Think about the ripple effect a talent like Clowney would create in a Romeo Crennel 3-4. If Watt plays his usual five-technique position on the left side, Clowney plays the other five-technique on the right, and a heftier nose tackle is drafted in the middle rounds to play over the center, an instant nightmare is created for any offensive line. Assuming Brooks Reed will be kicked inside to stuff the run along with Brian Cushing, then suddenly Trevardo Williams is elevated to the left outside linebacker position next to Watt while Whitney Mercilus stays next to Clowney at right outside linebacker; the nightmare only gets worse.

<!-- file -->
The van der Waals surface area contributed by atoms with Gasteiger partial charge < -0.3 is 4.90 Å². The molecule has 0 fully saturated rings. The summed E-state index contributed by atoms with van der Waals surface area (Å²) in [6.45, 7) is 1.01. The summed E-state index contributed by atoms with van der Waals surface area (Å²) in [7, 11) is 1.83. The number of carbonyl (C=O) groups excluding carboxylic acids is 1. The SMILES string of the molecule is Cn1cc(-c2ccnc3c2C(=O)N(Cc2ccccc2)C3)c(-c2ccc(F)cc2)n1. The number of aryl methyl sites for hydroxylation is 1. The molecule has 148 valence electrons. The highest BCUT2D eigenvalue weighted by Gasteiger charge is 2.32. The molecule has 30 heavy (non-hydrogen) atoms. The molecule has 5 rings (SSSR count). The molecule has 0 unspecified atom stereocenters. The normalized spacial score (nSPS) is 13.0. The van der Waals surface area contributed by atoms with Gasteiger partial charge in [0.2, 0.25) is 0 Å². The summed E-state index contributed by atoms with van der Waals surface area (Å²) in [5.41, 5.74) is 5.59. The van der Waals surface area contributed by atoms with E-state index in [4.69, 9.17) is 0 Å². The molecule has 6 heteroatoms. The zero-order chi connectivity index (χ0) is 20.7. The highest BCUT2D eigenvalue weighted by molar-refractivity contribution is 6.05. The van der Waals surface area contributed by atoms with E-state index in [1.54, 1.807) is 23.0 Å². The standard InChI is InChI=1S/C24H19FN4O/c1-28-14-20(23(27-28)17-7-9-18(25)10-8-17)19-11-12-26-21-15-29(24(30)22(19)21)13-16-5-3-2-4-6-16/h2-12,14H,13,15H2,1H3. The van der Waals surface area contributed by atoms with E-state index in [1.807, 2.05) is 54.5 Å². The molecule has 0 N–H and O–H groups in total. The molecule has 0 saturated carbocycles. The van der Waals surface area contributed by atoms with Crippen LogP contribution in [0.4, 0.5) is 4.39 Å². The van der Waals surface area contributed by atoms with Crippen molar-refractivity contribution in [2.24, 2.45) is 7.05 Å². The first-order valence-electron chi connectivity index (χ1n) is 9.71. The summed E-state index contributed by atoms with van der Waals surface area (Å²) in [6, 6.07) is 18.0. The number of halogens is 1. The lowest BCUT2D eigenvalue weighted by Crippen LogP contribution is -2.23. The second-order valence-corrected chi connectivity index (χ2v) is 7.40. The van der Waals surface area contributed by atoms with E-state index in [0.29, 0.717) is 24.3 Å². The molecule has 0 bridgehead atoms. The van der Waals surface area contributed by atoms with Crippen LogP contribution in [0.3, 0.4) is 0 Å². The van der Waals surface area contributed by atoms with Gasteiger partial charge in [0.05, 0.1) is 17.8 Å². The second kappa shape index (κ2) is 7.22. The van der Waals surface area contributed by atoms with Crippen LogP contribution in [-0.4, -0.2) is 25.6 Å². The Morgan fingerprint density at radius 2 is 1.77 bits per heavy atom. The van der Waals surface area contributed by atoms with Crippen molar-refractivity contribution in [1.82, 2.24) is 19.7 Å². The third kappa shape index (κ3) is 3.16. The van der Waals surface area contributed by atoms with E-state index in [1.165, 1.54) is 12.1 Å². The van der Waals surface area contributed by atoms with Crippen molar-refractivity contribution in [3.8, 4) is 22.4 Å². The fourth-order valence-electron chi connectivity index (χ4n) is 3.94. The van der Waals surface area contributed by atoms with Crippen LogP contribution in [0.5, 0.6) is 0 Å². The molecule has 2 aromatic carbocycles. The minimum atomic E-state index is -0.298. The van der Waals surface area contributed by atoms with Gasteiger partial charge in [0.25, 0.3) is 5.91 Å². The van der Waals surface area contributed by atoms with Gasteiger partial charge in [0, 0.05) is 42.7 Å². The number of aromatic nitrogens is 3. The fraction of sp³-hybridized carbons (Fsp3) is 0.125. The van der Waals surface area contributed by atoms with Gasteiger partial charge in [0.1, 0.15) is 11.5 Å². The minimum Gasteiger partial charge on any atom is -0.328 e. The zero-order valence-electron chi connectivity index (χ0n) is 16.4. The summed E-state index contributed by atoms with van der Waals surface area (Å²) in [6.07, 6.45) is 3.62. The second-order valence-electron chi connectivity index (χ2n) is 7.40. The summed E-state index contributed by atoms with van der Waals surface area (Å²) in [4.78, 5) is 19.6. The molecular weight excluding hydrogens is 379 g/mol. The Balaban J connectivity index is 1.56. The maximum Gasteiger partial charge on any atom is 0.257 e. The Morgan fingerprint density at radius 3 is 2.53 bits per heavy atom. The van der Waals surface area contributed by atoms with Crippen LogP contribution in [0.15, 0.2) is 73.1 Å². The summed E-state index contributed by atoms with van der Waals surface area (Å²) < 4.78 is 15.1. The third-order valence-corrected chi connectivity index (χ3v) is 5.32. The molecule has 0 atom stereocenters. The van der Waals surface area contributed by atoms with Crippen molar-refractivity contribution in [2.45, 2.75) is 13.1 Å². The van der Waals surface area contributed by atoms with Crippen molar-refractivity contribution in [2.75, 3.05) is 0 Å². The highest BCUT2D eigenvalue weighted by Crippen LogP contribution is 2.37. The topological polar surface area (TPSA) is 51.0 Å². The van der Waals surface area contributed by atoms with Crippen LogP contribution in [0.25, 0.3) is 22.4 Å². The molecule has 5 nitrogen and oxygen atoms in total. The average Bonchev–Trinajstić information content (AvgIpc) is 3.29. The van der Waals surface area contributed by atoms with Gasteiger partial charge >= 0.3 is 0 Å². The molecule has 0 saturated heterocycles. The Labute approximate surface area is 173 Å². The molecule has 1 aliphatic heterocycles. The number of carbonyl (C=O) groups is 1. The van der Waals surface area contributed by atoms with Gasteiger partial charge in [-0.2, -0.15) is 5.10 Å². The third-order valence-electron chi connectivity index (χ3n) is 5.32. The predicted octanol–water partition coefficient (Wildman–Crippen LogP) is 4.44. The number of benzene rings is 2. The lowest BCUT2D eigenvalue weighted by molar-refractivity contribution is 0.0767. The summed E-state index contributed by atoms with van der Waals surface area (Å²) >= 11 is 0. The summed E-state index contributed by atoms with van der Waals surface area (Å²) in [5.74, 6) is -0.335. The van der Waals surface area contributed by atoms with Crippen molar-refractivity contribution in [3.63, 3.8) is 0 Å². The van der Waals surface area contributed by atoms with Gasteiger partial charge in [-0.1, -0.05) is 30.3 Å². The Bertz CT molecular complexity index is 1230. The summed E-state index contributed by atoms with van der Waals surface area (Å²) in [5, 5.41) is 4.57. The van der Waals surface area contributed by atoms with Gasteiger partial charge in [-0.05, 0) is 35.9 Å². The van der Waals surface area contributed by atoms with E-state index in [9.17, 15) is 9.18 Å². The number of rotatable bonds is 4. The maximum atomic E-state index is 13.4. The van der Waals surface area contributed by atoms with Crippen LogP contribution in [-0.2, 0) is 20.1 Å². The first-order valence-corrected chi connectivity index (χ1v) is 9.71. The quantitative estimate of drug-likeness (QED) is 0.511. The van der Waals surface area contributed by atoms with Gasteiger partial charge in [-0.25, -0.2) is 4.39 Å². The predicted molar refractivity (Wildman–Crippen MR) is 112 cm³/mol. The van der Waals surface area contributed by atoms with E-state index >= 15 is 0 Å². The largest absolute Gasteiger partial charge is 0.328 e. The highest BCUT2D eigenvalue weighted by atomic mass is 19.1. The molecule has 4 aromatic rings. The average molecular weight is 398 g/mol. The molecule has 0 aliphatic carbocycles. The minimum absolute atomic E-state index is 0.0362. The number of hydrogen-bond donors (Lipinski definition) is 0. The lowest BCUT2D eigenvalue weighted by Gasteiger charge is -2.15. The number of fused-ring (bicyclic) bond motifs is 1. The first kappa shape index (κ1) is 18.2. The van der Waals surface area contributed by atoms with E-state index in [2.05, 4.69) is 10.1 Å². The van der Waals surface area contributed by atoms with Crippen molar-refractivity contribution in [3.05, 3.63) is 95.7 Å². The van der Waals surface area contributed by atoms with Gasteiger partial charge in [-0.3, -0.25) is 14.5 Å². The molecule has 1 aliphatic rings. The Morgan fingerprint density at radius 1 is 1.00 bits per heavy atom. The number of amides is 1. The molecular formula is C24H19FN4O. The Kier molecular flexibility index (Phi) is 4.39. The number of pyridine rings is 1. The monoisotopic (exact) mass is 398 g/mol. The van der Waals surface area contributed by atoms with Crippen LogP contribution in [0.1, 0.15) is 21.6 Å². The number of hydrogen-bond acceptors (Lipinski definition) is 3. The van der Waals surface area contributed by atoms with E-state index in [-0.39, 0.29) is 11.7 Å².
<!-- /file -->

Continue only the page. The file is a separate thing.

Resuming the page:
Do the right guard and right tackle double team Watt, leaving the athletically gifted Williams one-on-one with a tight end on the edge? Does the left tackle slide to take on Mercilus while the guard has to find a way to cut off Clowney all the way in the five-technique? If the tackle takes on Clowney, does any offense feel comfortable leaving a running back one-on-one with Mercilus all game long? If the center needs help with the nose tackle, who is left to help him? There is no offense in the world that can afford to allocate four blockers to just two defenders for an entire game. The outside linebackers wreaking havoc unopposed on the edge will force Watt and Clowney into one-on-one scenarios sooner or later. When they inevitably do get individual match-ups, both of them are gifted enough to shred protections in the blink of an eye. There is no place to hide. There is no way to change the math in the offense’s favor. If you cannot block it, you cannot beat it. Period.